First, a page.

Women Leaders of UCSF Share Tips for Success

Editor-in-Chief
School of Dentistry

Student. Postdoc. Scientist. Clinician. Professor. Mentor. Women at UCSF hold many titles. But, developing and advancing one’s career in healthcare isn’t easy for women.

On March 6, UCSF women leaders discussed positive and negative influences during their career and advice they would give to a younger self during “UCSF Women Leaders Tell Their Stories,” which was hosted in honor of International Women’s Day celebration.

Here are key advice and takeaways:

Know what you’re worth, and advocate for it.

The quote “If you’re not at the table, then you’re on the menu,” applies to any kind of organizational leadership. If you are not being represented at the decision-making table, you will likely get left out.

“When you don’t get what you want, ask your boss what do I need to do to get it — maybe there’s something you don’t know that you need to improve. But, if it’s clear you are not going to get it, it’s time to leave,” said Aimee Alden, Director of Local & State Government Relations.

Because “no one’s going to look out for your career except for you,” you have to be proactive about what you want to achieve.

“Look for those places and people who will support you and pay what you are worth and take advantage of whatever leadership opportunities that you want to take. Those people are out there,” she added.

Invest in relationships.

Creating meaningful connections and building strong professional relationships is key to a successful career.

Even though UCSF is a large institution, the key players you will interact with as you move up in your career will be the same.

“[It] doesn’t matter if you are in dentistry, medicine, pharmacy, or nursing. If you are coming to the table, there will be a lot of familiar faces. The sooner that people can understand and embrace that, it will be easier to move up and feel comfortable reaching out,” said Stephanie Louie, Department Manager for the Department of Cell and Tissue Biology, Anatomy, Immunology and Microbiology.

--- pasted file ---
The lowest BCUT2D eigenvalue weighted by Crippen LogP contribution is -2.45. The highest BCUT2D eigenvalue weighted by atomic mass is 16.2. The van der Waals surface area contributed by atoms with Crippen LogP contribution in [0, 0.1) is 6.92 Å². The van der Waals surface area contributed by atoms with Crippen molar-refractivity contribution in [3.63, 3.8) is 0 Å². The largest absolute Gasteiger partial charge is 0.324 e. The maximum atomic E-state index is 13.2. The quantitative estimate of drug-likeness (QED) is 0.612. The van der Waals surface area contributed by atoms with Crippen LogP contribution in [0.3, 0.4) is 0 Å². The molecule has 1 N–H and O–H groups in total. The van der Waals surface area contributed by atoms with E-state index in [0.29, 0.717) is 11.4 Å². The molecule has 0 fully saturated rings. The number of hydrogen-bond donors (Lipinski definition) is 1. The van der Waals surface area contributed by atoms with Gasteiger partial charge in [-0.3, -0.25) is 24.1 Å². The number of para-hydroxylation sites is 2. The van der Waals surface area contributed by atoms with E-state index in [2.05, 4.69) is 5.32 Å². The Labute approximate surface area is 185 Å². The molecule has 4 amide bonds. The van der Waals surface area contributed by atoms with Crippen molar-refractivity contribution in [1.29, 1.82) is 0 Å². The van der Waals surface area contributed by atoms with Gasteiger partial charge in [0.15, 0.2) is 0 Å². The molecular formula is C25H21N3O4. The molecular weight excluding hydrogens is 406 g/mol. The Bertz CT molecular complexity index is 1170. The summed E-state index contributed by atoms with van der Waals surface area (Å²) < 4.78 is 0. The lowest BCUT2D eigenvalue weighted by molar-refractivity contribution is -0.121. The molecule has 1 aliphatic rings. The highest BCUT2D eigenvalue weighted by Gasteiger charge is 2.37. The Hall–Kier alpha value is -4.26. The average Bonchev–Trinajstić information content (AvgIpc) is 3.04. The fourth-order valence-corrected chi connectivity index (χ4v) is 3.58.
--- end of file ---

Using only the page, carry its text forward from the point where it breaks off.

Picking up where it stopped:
She also advised the audience to “start connecting with role models and examples, so they can share their story for you to figure out what your next steps should be.”

Keep a positive perspective!

Everyone has some level of insecurity; it’s not just you. When you face times of failure, it’s important to demonstrate self-compassion rather than being your harshest critic.

“Act like your best-friend: if your best friend was coming to you with these issues, what would you tell them? Be kind to yourself,” said Kate Shumate, Chief of Staff and Director of Administration and Planning in the Helen Diller Cancer Center.

And, remember that there will always be peaks and valleys.

“If you’re in the valley, you’re not going to be there forever, and you’re likely at the bottom, so all that’s left is for you to go back up. Don’t let [being in the valley] cripple you in what your next steps will be; that’s not going to define you; it’s what you’re going to do to get yourself out of there,” said Louie.

Finally, Eunice Stephens, Chief of Staff for the School of Dentistry, emphasized everyone to be “your biggest fan. You have to be your biggest cheerleader.”